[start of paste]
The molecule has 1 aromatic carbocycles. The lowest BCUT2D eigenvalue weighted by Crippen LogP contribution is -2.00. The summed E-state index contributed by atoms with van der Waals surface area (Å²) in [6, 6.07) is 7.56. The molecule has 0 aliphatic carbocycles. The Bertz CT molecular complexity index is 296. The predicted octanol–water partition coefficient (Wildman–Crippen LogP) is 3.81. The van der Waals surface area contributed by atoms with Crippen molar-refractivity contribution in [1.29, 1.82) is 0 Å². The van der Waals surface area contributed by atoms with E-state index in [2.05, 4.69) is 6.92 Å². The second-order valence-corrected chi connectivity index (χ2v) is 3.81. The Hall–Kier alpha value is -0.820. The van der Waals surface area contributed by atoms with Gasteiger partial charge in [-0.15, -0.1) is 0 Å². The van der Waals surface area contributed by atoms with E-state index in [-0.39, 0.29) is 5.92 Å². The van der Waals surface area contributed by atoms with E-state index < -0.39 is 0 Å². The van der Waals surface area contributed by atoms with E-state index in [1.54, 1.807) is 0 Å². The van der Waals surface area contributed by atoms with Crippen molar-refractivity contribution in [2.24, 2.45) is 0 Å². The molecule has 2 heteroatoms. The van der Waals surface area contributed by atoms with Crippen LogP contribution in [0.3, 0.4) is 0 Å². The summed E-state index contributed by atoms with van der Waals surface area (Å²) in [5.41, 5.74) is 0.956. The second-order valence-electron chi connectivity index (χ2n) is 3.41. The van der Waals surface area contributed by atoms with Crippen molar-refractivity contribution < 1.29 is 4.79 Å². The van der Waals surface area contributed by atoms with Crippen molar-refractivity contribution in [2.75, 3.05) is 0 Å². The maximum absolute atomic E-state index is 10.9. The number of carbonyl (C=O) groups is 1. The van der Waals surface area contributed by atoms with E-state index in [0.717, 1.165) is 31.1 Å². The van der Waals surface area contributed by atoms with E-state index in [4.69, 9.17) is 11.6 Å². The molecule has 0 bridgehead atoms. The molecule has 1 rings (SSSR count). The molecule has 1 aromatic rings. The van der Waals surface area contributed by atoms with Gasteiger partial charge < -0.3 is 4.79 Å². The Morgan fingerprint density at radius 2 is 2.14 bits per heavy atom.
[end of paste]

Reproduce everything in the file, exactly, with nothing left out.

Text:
The molecule has 1 aromatic carbocycles. The lowest BCUT2D eigenvalue weighted by Crippen LogP contribution is -2.00. The summed E-state index contributed by atoms with van der Waals surface area (Å²) in [6, 6.07) is 7.56. The molecule has 0 aliphatic carbocycles. The Bertz CT molecular complexity index is 296. The predicted octanol–water partition coefficient (Wildman–Crippen LogP) is 3.81. The van der Waals surface area contributed by atoms with Crippen molar-refractivity contribution in [1.29, 1.82) is 0 Å². The van der Waals surface area contributed by atoms with E-state index in [2.05, 4.69) is 6.92 Å². The second-order valence-corrected chi connectivity index (χ2v) is 3.81. The Hall–Kier alpha value is -0.820. The van der Waals surface area contributed by atoms with Gasteiger partial charge in [-0.15, -0.1) is 0 Å². The van der Waals surface area contributed by atoms with E-state index in [-0.39, 0.29) is 5.92 Å². The van der Waals surface area contributed by atoms with E-state index < -0.39 is 0 Å². The van der Waals surface area contributed by atoms with E-state index in [1.54, 1.807) is 0 Å². The van der Waals surface area contributed by atoms with Crippen molar-refractivity contribution in [2.24, 2.45) is 0 Å². The molecule has 2 heteroatoms. The van der Waals surface area contributed by atoms with Crippen LogP contribution in [0.3, 0.4) is 0 Å². The summed E-state index contributed by atoms with van der Waals surface area (Å²) in [5.41, 5.74) is 0.956. The second-order valence-electron chi connectivity index (χ2n) is 3.41. The van der Waals surface area contributed by atoms with Crippen molar-refractivity contribution < 1.29 is 4.79 Å². The van der Waals surface area contributed by atoms with Crippen molar-refractivity contribution in [2.75, 3.05) is 0 Å². The maximum absolute atomic E-state index is 10.9. The number of carbonyl (C=O) groups is 1. The van der Waals surface area contributed by atoms with E-state index in [0.717, 1.165) is 31.1 Å². The van der Waals surface area contributed by atoms with E-state index in [4.69, 9.17) is 11.6 Å². The molecule has 0 bridgehead atoms. The molecule has 1 rings (SSSR count). The molecule has 1 aromatic rings. The van der Waals surface area contributed by atoms with Gasteiger partial charge < -0.3 is 4.79 Å². The Morgan fingerprint density at radius 2 is 2.14 bits per heavy atom.